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I have been using Visual Basic 5 since it was first released until a couple of years ago.

I re-installed it on each new laptop I bought and downloaded the service pack each time. But having not touched it in two years I have now just installed it on a laptop to modify an app.

However, it no longer seems that Microsoft offer the service pack for download. And on opening my projects i get repeated messages for each frame telling me I "don't have the license to use the control in developer mode".

What is this error and how do I get the service packs?

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What is your question? –  Bill the Lizard Jul 11 '10 at 22:58
    
Where can I download a service pack from? And will this fix the license issue? –  Stephen Jul 11 '10 at 23:01
    
Be specific about which SP you need. That's one. Second, if nothing helps you have two choices: 1) Install and use it on a Win98 virtual machine, or something else which is of VB6's date. 2) "Port" the code to newer version of VB. –  Poni Jul 11 '10 at 23:39
    
It looks like you can still find vb6 from 3rd parties and get the fixes from microsoft. Version 5 or visual studio 97. You are probably out of luck. Backups are a wonderful thing. You can buy Visual Studio 97 used for 50$ at amazon.com/Microsoft-Visual-Studio-Professional-Version/dp/… –  Romain Hippeau Jul 11 '10 at 23:40
    
Yes backups are great for data I look after, just never occurred to me that Microsoft might stop providing service packs for older software. I think it is SP2 for VB5 I need. If I buy a newer version of VB, will my project transfer easily or will i have to re-write whole chunks of code? –  Stephen Jul 21 '10 at 23:18
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2 Answers

If you port to VB6, you shouldn't have to make very many changes.

If you port to any version of VB.Net, you will find that the changes are rather extreme. An automated tool will try to do some of the work for you, but depending on how your code was written and what VB5 features you used, you will probably find that you manually need to fix up most of the changes that were made.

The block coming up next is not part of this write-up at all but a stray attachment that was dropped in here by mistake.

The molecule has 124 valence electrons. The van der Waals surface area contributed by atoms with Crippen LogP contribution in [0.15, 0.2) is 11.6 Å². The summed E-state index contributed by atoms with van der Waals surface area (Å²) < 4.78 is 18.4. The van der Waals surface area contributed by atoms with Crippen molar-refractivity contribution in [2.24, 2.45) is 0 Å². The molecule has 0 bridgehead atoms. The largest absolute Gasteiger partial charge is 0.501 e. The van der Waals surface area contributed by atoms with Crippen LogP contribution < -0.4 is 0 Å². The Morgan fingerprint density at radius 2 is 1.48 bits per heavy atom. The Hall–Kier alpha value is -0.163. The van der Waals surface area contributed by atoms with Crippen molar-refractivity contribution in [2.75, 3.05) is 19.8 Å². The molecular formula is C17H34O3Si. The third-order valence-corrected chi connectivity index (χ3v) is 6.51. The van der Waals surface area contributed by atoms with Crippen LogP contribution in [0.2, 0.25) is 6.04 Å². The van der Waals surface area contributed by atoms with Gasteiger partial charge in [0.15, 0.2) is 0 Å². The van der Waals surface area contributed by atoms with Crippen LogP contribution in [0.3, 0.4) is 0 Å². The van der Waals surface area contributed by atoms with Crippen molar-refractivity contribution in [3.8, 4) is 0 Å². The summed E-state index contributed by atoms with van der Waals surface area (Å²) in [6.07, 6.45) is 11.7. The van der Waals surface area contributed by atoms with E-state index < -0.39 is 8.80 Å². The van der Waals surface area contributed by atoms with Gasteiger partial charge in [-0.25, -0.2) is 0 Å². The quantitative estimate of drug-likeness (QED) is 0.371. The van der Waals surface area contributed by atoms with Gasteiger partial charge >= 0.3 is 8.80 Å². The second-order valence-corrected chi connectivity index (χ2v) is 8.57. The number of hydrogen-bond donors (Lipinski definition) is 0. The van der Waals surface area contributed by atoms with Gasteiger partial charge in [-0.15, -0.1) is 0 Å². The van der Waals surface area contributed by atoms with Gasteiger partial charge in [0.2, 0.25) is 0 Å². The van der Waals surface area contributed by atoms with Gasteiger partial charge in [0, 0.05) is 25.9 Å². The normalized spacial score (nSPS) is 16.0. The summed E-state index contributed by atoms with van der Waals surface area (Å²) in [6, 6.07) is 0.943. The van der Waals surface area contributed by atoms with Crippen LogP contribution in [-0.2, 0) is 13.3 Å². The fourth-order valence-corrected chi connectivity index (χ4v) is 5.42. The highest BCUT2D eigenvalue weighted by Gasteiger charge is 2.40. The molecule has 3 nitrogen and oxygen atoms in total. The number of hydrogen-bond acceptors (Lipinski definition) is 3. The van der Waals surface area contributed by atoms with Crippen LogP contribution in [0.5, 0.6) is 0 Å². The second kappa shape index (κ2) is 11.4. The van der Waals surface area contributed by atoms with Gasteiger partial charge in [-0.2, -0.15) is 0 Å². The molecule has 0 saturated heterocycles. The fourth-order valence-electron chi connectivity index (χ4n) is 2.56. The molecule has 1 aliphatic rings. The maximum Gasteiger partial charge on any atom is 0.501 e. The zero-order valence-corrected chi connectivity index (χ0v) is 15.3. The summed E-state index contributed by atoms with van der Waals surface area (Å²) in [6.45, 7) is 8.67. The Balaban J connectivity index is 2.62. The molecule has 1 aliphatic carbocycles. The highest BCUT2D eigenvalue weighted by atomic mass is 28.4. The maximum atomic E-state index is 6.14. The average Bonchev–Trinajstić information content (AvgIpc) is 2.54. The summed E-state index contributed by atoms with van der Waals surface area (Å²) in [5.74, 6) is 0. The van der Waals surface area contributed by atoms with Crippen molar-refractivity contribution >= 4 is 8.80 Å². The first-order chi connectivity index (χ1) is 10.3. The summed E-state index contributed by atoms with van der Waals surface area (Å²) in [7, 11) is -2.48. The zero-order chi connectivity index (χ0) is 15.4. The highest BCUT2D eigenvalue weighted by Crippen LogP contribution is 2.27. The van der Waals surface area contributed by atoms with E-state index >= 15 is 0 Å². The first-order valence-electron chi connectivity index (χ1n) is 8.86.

The biggest problem is that some of the VB5 features don't have direct equivalents in VB.Net. Do any of your forms use control arrays? You CAN do something at least vaguely similar in VB.Net, but the conversion tool doesn't know about that, so converting them will have to be completely manual.



FYI, Microsoft service packs are available in two forms. The normal update process figures out what patches are needed on your computer, then downloads them and installs them. But there's also an "administrative" version that downloads every change that MIGHT be needed, in one package. That package doesn't automatically install - when the download is complete, you have to manually start it running. The admin version is intended for system administrators, who might have to apply the same patch to dozens / hundreds / thousands of computers on a network - you shouldn't have to download the same data over and over.

The admin service packs won't help you with VB5, of course (unless you find someone that downloaded the VB5 service packs and held on to them). But if you end up going to a new version of Visual Studio (or VB), and you think that it's likely that you'll keep using them more than 6 months or so past the end of Microsoft support, you might want to get in the habit of downloading the admin service packs and archiving them somewhere. It might prevent problems like this in the future.

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The licensing issue is referenced on Microsoft knowledge base http://support.microsoft.com/kb/181854

A fix is available, downloadable from the same place.

Note : if you are running Windows Seven, you need to run VisualBasic in elevated mode.

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